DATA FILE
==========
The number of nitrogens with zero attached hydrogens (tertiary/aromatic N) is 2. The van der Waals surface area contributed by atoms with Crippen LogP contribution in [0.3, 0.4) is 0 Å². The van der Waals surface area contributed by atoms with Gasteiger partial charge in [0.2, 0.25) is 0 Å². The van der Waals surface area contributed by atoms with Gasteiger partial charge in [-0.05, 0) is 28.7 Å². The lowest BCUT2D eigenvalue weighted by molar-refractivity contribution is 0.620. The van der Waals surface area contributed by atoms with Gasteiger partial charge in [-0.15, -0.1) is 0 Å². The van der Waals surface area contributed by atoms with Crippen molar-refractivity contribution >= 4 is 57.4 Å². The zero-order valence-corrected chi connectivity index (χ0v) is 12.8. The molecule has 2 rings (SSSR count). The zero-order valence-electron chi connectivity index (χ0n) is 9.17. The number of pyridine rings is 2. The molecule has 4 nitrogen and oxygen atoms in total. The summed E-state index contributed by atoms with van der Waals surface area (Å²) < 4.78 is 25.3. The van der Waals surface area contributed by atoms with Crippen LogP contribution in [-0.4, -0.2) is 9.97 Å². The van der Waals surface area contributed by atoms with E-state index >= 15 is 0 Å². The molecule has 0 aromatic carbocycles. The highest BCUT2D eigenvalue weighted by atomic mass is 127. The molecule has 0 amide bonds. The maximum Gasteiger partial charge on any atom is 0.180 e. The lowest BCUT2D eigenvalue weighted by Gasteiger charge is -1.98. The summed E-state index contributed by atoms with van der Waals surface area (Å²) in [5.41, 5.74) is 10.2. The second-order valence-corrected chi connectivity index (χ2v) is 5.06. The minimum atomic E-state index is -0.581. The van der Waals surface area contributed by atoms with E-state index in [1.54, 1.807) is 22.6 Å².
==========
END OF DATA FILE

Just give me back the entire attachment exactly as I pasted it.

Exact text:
The number of nitrogens with zero attached hydrogens (tertiary/aromatic N) is 2. The van der Waals surface area contributed by atoms with Crippen LogP contribution in [0.3, 0.4) is 0 Å². The van der Waals surface area contributed by atoms with Gasteiger partial charge in [0.2, 0.25) is 0 Å². The van der Waals surface area contributed by atoms with Gasteiger partial charge in [-0.05, 0) is 28.7 Å². The lowest BCUT2D eigenvalue weighted by molar-refractivity contribution is 0.620. The van der Waals surface area contributed by atoms with Gasteiger partial charge in [-0.15, -0.1) is 0 Å². The van der Waals surface area contributed by atoms with Crippen molar-refractivity contribution >= 4 is 57.4 Å². The zero-order valence-corrected chi connectivity index (χ0v) is 12.8. The molecule has 2 rings (SSSR count). The zero-order valence-electron chi connectivity index (χ0n) is 9.17. The number of pyridine rings is 2. The molecule has 4 nitrogen and oxygen atoms in total. The summed E-state index contributed by atoms with van der Waals surface area (Å²) < 4.78 is 25.3. The van der Waals surface area contributed by atoms with Crippen LogP contribution in [-0.4, -0.2) is 9.97 Å². The van der Waals surface area contributed by atoms with E-state index >= 15 is 0 Å². The molecule has 0 aromatic carbocycles. The highest BCUT2D eigenvalue weighted by atomic mass is 127. The molecule has 0 amide bonds. The maximum Gasteiger partial charge on any atom is 0.180 e. The lowest BCUT2D eigenvalue weighted by Gasteiger charge is -1.98. The summed E-state index contributed by atoms with van der Waals surface area (Å²) in [5.41, 5.74) is 10.2. The second-order valence-corrected chi connectivity index (χ2v) is 5.06. The minimum atomic E-state index is -0.581. The van der Waals surface area contributed by atoms with E-state index in [1.54, 1.807) is 22.6 Å².